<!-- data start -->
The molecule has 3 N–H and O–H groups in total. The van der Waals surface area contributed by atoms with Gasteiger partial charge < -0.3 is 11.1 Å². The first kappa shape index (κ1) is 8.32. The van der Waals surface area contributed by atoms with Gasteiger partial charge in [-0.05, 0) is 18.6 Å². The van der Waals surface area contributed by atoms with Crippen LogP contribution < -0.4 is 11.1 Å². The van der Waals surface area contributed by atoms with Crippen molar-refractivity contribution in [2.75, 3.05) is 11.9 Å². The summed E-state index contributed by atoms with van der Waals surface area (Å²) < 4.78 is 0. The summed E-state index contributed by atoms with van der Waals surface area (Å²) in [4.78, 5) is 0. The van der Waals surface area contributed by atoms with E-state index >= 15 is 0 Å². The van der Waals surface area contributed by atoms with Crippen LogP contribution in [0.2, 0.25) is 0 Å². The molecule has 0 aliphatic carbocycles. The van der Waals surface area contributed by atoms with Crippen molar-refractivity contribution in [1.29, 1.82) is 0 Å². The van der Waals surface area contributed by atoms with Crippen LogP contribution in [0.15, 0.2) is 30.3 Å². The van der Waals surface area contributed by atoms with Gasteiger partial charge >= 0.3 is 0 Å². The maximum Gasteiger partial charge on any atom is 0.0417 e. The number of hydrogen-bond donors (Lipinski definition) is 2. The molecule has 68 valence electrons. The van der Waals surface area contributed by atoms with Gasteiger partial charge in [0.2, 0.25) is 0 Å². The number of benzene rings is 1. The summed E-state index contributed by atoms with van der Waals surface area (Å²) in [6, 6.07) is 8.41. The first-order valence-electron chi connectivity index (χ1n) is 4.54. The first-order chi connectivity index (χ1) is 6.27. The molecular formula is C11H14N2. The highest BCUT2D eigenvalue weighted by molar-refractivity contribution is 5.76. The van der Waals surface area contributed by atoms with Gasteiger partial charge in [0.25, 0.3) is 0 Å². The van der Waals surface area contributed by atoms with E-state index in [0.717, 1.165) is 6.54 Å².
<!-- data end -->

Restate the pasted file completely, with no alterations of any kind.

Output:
The molecule has 3 N–H and O–H groups in total. The van der Waals surface area contributed by atoms with Gasteiger partial charge < -0.3 is 11.1 Å². The first kappa shape index (κ1) is 8.32. The van der Waals surface area contributed by atoms with Gasteiger partial charge in [-0.05, 0) is 18.6 Å². The van der Waals surface area contributed by atoms with Crippen LogP contribution < -0.4 is 11.1 Å². The van der Waals surface area contributed by atoms with Crippen molar-refractivity contribution in [2.75, 3.05) is 11.9 Å². The summed E-state index contributed by atoms with van der Waals surface area (Å²) < 4.78 is 0. The summed E-state index contributed by atoms with van der Waals surface area (Å²) in [4.78, 5) is 0. The van der Waals surface area contributed by atoms with E-state index >= 15 is 0 Å². The van der Waals surface area contributed by atoms with Crippen LogP contribution in [0.2, 0.25) is 0 Å². The molecule has 0 aliphatic carbocycles. The van der Waals surface area contributed by atoms with Crippen molar-refractivity contribution in [1.29, 1.82) is 0 Å². The van der Waals surface area contributed by atoms with Crippen LogP contribution in [0.15, 0.2) is 30.3 Å². The van der Waals surface area contributed by atoms with Gasteiger partial charge >= 0.3 is 0 Å². The maximum Gasteiger partial charge on any atom is 0.0417 e. The number of hydrogen-bond donors (Lipinski definition) is 2. The molecule has 68 valence electrons. The van der Waals surface area contributed by atoms with Gasteiger partial charge in [0.2, 0.25) is 0 Å². The number of benzene rings is 1. The summed E-state index contributed by atoms with van der Waals surface area (Å²) in [6, 6.07) is 8.41. The first-order valence-electron chi connectivity index (χ1n) is 4.54. The first-order chi connectivity index (χ1) is 6.27. The molecular formula is C11H14N2. The highest BCUT2D eigenvalue weighted by molar-refractivity contribution is 5.76. The van der Waals surface area contributed by atoms with Gasteiger partial charge in [0.25, 0.3) is 0 Å². The van der Waals surface area contributed by atoms with E-state index in [0.717, 1.165) is 6.54 Å².